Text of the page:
With an influx of Appalachian migrants who came looking for work in the 1940s and 1950s, Baltimore found itself populated by some extraordinary mountain musicians and was for a brief time the center of the bluegrass world. Life in Baltimore for these musicians was not easy. There were missed opportunities, personal demons and always the up-hill battle with prejudice against their hillbilly origins. Based upon interviews with legendary players from the golden age of Baltimore bluegrass, this book provides the first in-depth coverage of this transplanted-roots music and its broader influence, detailing the struggles Appalachian musicians faced in a big city that viewed the music they made as the "poorest example of poor man's music.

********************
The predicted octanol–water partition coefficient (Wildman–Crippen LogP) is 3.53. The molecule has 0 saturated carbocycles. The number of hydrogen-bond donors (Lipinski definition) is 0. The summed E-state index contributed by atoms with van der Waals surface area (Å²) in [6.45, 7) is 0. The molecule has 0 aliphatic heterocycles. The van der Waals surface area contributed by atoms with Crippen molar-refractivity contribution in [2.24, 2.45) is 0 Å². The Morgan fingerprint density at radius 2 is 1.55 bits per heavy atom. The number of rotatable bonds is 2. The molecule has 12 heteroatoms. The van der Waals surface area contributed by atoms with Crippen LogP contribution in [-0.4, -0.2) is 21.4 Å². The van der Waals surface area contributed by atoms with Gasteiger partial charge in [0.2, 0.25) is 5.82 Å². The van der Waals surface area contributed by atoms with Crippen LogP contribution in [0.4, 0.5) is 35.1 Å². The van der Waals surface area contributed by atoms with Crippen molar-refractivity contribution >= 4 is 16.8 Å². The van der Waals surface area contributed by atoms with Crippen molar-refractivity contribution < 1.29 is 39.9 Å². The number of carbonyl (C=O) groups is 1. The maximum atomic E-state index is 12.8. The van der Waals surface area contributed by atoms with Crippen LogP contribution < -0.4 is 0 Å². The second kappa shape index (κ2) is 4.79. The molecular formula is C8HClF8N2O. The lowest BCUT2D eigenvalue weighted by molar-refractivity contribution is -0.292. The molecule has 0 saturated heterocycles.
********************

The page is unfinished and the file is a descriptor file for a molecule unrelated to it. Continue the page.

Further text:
About the Author
Tim Newby is the features editor at Honest Tune Magazine and his work has appeared in a variety of magazines, both online and in print. He lives in Baltimore, Maryland where he is an active part of the city's thriving live music scene.
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